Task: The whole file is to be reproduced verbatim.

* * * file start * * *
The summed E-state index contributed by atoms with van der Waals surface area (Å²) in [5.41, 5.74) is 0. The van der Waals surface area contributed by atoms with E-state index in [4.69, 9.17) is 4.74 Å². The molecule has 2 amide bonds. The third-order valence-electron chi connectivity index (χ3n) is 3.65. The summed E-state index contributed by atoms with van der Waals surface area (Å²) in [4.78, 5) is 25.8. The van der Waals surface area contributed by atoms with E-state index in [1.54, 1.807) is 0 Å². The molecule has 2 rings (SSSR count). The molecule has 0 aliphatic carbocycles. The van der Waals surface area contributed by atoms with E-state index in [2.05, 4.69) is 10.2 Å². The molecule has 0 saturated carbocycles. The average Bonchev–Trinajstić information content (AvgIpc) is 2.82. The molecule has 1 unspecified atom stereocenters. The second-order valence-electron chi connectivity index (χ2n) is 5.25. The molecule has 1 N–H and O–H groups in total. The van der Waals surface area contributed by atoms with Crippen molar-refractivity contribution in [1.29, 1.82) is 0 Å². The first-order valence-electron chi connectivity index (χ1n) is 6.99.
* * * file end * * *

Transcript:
The summed E-state index contributed by atoms with van der Waals surface area (Å²) in [5.41, 5.74) is 0. The van der Waals surface area contributed by atoms with E-state index in [4.69, 9.17) is 4.74 Å². The molecule has 2 amide bonds. The third-order valence-electron chi connectivity index (χ3n) is 3.65. The summed E-state index contributed by atoms with van der Waals surface area (Å²) in [4.78, 5) is 25.8. The van der Waals surface area contributed by atoms with E-state index in [1.54, 1.807) is 0 Å². The molecule has 2 rings (SSSR count). The molecule has 0 aliphatic carbocycles. The van der Waals surface area contributed by atoms with E-state index in [2.05, 4.69) is 10.2 Å². The molecule has 0 saturated carbocycles. The average Bonchev–Trinajstić information content (AvgIpc) is 2.82. The molecule has 1 unspecified atom stereocenters. The second-order valence-electron chi connectivity index (χ2n) is 5.25. The molecule has 1 N–H and O–H groups in total. The van der Waals surface area contributed by atoms with Crippen molar-refractivity contribution in [1.29, 1.82) is 0 Å². The first-order valence-electron chi connectivity index (χ1n) is 6.99.